My husband is proud of his insurance. He’s proud he had the guts to stick it out and win what was just. But I see the looks people give him when he says he’s on disability. Though I know they shouldn’t these looks embarrass me. And I hope he doesn’t notice them. Because after forty-six years I know his real worth. And it’s more than they could imagine.

I hope if people know and understand the reality behind the “don’t tax me for the shiftless” attitude that they will look at it differently. That they will see that there are real people behind these ideas, these ideologies. That what goes on in the real world with real people is very VERY different than the ideologies. And maybe even that no matter how successful you are, no matter how wealthy you are, no matter how powerful you think you are; terrible, tragic things can happen to you. And you may not be able to go on in this life without your insurance. Without it you too could need medical care you can’t afford. You could be helpless, you could be homeless.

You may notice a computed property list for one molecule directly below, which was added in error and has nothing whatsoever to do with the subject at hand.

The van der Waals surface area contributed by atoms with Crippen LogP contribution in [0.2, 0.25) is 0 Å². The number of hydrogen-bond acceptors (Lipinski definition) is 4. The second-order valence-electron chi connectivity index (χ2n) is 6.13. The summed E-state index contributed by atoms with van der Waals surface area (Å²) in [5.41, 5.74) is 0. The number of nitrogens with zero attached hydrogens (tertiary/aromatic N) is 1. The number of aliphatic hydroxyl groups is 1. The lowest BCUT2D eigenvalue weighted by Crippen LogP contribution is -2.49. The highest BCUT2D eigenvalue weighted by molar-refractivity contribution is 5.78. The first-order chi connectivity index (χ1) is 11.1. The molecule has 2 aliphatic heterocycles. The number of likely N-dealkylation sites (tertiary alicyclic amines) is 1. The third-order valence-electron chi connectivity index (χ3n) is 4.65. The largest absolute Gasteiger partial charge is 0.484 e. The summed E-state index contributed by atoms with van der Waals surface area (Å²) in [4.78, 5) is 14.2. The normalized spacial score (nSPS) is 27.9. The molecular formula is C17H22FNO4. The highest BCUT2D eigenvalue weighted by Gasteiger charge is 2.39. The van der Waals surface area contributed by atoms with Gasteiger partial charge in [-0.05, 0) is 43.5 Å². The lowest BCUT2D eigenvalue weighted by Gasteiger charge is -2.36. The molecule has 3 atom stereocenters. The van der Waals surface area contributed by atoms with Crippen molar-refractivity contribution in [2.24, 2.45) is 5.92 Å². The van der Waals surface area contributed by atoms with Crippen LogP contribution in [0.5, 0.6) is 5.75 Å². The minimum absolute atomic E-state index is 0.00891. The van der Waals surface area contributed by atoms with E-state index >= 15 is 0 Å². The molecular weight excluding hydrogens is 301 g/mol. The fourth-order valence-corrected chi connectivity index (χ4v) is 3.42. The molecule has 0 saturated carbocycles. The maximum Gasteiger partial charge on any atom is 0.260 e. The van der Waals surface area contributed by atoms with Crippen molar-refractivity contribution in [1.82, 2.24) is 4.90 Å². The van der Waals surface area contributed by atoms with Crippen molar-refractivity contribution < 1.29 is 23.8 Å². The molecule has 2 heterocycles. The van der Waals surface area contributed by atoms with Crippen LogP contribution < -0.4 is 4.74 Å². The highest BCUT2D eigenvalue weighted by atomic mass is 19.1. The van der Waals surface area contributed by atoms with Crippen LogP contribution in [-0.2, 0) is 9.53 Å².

And above all I hope it makes people think about what it means to be a person. And what it means if we throw persons away as if they were trash because they aren’t perfect. And especially what it means when we start behaving like Nazis and acting out the belief that some of us are more valuable than others. What a person is paid, what a person pays in taxes, what a person has in the bank should never be the measure of that person’s worth.